OK, I'm a bit behind reviewing these. They've already been judged, and all but four of the entires eliminated. But I'm still going to review them.
The full album can be found here.
Here are the results.
I commented in the chat that I had mentioned in the previous rounds that I didn't envy the judges. For this round -- I really, really, really didn't envy the judges. These tracks are uniformly anywhere from pretty good to fantastic, and they had to pass four and eliminate eight of the twelve.
1. Governing Dynamics - Los Alamos
I have a confession to make. When I first saw pictures of Travis Norris, aka Governing Dynamics, I thought he was probably about twelve years old, and maybe in Junior High School. I did not really feel like I could connect with his music. I didn't like the way he recorded his guitars or the style of it. We didn't have the same influences. Somehow I didn't quite get it.
How things change. Travis was born in 1983, so he's not yet 30. In related news, I'm old. My opinion of what he's doing has completely changed. This is a seriously great song. It's more-or-less in a late-90's grunge-tinged style. I had somehow developed the impression that Travis couldn't really play well, and that's why his guitar parts sounded a little sloppy and dragging. This song proves that I was completely mistaken. He's playing them exactly the way they are supposed to sound. They are layered, but not in a wall that is intended to hide sloppy playing. It's a clean, sweet wall of tone.
The guitars on this song remind me, just a bit, of one of my favorite bands -- Gang of Four -- in that they are uncompromised and there is no concession to sweetness and pop. They don't sound like the Beatles. They're dark and deadpan. The vocals are gorgeous. The lyrics are great. He did indeed, as he put it, pull out all the stops.
2. Inverse T. Clown - I Have a Leap
This is pretty similar to what I've come to think of as a "standard" Inverse arrangement. The lyrics are about a Quantum Leap episode, imagined or otherwise, and a real historical event. It's clever and competent enough but it doesn't grab me. There's something again a little dry about the canned-sounding instrumentation.
3. Charlie McCarron - Queen of Heart
After his odd round 1 entry I was mostly baffled by Mr. McCarron's style of music. His round 2 entry I found much more promising and downright fascinating. This is a cool song. I wish I could play as many instruments as he seems to. The lyrics are understated and pretty.
4. Ryan Ruff Smith - The Driver (Dallas, 1963)
An oddly upbeat, melodic retelling of Kennedy's assassination over a finger-picked guitar and shaker, with a police scanner-style radio in the background. It's an odd choice. It works pretty well with the chorus lyric "as long as I keep driving, none of this is real." Gets me into the shocked mindset of the day. I'm still note entirely sure how I feel about this song.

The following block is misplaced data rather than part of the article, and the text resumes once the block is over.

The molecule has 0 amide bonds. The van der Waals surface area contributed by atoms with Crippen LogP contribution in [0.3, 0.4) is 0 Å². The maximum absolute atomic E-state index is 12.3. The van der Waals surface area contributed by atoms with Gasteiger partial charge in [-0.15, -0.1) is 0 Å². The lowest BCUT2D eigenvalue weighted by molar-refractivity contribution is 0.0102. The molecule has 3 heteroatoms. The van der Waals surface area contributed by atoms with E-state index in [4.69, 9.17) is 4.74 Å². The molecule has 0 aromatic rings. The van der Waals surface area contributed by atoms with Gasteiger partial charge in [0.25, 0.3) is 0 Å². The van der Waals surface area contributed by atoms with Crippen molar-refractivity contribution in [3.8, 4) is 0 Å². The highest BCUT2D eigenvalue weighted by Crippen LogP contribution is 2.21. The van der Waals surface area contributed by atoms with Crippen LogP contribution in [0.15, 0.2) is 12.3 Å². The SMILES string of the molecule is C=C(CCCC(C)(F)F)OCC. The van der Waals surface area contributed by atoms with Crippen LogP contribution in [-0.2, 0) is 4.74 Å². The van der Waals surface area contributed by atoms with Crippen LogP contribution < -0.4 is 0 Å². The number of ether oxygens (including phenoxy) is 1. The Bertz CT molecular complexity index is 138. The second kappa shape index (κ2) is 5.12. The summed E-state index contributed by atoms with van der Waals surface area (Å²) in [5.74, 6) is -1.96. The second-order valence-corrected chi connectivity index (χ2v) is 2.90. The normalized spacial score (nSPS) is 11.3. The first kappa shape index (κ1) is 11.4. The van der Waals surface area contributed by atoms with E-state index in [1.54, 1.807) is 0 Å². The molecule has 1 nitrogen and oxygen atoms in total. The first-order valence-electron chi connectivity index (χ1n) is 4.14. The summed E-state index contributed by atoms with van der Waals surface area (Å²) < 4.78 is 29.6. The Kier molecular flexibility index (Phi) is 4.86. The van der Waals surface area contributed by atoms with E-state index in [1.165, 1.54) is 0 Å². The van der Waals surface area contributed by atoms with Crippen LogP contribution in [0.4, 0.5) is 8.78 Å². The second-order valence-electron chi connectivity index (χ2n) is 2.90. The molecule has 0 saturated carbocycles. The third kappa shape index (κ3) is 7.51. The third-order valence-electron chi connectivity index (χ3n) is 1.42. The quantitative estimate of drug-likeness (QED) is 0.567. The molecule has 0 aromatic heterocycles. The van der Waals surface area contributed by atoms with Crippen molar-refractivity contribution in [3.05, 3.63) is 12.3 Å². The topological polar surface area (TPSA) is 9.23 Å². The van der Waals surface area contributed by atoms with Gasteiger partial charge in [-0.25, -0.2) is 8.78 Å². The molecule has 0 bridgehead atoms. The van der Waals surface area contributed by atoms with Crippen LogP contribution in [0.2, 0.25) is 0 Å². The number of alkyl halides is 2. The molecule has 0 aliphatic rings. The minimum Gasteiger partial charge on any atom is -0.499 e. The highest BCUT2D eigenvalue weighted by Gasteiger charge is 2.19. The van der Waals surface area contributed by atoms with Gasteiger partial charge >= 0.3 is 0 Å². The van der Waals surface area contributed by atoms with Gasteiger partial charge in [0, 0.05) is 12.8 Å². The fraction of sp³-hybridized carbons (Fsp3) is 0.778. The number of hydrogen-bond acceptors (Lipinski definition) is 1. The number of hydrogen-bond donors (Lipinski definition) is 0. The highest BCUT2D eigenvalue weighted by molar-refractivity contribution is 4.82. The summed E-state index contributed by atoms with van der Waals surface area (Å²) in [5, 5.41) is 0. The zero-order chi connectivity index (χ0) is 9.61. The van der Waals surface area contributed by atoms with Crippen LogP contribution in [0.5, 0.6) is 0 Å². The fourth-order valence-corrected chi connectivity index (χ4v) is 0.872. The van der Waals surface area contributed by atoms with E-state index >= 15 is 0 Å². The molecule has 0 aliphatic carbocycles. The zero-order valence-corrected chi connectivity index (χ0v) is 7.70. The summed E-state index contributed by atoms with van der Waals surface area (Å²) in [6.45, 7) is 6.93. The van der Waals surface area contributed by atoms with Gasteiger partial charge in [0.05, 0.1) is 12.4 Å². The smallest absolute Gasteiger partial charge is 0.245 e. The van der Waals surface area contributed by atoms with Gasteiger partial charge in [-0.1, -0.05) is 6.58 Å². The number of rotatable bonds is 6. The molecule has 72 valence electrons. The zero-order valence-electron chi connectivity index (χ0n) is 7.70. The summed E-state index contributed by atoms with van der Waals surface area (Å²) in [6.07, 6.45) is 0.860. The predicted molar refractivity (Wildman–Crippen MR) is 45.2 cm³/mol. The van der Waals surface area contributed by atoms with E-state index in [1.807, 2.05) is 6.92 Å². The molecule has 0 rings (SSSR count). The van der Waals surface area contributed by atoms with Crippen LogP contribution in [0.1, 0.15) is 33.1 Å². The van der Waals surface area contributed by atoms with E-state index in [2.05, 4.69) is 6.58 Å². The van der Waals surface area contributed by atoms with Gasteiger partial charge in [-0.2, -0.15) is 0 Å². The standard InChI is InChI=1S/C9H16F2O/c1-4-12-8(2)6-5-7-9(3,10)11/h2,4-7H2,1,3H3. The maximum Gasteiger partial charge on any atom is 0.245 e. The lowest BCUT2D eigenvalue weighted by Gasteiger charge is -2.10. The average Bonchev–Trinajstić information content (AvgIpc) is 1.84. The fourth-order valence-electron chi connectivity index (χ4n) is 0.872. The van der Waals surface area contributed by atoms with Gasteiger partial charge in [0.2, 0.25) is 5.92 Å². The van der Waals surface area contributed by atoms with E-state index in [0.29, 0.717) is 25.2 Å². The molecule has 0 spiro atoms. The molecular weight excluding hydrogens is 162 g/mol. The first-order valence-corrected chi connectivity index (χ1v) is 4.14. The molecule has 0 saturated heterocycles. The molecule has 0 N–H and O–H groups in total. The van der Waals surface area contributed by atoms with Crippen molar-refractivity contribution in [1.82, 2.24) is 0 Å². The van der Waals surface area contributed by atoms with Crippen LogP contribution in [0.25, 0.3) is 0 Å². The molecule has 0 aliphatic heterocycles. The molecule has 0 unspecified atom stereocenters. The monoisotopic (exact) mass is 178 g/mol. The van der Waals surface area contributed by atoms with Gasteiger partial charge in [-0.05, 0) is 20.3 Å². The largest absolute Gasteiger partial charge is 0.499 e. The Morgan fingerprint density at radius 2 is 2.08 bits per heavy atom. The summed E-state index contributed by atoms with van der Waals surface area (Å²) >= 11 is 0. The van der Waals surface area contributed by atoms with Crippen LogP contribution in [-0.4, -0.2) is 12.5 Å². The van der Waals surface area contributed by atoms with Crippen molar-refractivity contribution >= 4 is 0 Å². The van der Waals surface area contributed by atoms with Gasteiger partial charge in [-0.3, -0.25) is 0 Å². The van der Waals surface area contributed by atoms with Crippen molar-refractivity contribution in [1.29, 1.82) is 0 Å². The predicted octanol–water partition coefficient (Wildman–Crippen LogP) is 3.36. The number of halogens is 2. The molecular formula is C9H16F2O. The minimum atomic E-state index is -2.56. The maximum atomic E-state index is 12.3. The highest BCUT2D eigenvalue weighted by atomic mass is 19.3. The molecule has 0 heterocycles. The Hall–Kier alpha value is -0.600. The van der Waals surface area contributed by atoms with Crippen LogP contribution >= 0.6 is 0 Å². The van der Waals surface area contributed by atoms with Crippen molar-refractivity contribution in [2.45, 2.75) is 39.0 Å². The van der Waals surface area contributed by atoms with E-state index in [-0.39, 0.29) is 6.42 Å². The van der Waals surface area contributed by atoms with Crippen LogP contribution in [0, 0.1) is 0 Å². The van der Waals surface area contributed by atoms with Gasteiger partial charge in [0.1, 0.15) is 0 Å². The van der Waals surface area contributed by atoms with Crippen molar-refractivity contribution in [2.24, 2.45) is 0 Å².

5. Edric Haleen - I Was There
Edric's piano part here is a little darker, atmospheric, and dissonant. His vocal performance seems a bit odd, but when he doubles himself, it really takes off nicely. Could have run too long, but ends precisely when it should.
6. Ross Durand - Ivan Vaughan
Just a hint of an accent at work here that very effectively captures the idea of a friend of the Beatles. The guitar is pretty, the chorus is catchy, and it's nicely sung, but the lyrics seem just a bit short of ideas.
7. Chris Cogott - Final Flight
A wall of echoing guitar harmonics remind me of '80s psychedelic revival -- a beautiful production, and I appreciate that there is still a little dynamic range and the compression isn't flat-lined. Great guitar solo work.
8. Mitchell Adam Johnson - Pictures of Love
Another Beatles story -- this time about the breakup. Also just a bit psychedelic-revival. Beautiful guitars and a harpsichord sound in the background. Nicely produced. Songs like this remind me just how much I still have to learn about producing fully realized songs.
9. Steve Durand - Cuban Missile Mambo
This is truly the oddity of the competing entries. It would be hard to imagine a goofier song. Seriously -- Castro's barber? A mambo about one of the most frightening confrontations of the 20th century and the defining crisis of Kennedy's administration? Truly, Steve has balls of solid brass. Not entirely successful in tone, and the vocal performance is a little underwhelming, but quite funny.
10/11. Rebecca Brickley - Oh Mercy
For some reason Rebecca was not able to get the judges her final polished track in time, and so we have two versions. The "remix" version is polished and gorgeous, while the "judge's mix" is more demo-style, with some screwy compression and phasing going on, but they are the same song, and the demo is still pretty damned good, so I actually think the difference in production quality probably wasn't a large factor in the judging. These lyrics are just gorgeous. She's really imagined something cool here. The whole cadence of the song has a very cool martial, marching feel to it, although it's not quite coming from the percussion or the piano in isolation, but somehow more from the breathless style of the vocal performance. I'm so pleased to hear a song about an American war that isn't schmaltzy or cliched: the protagonist admits he "just wanted to make his poppa proud / he didn't much care what the war was about." And 'twas ever thus.
12. Zarni DeWet - Eric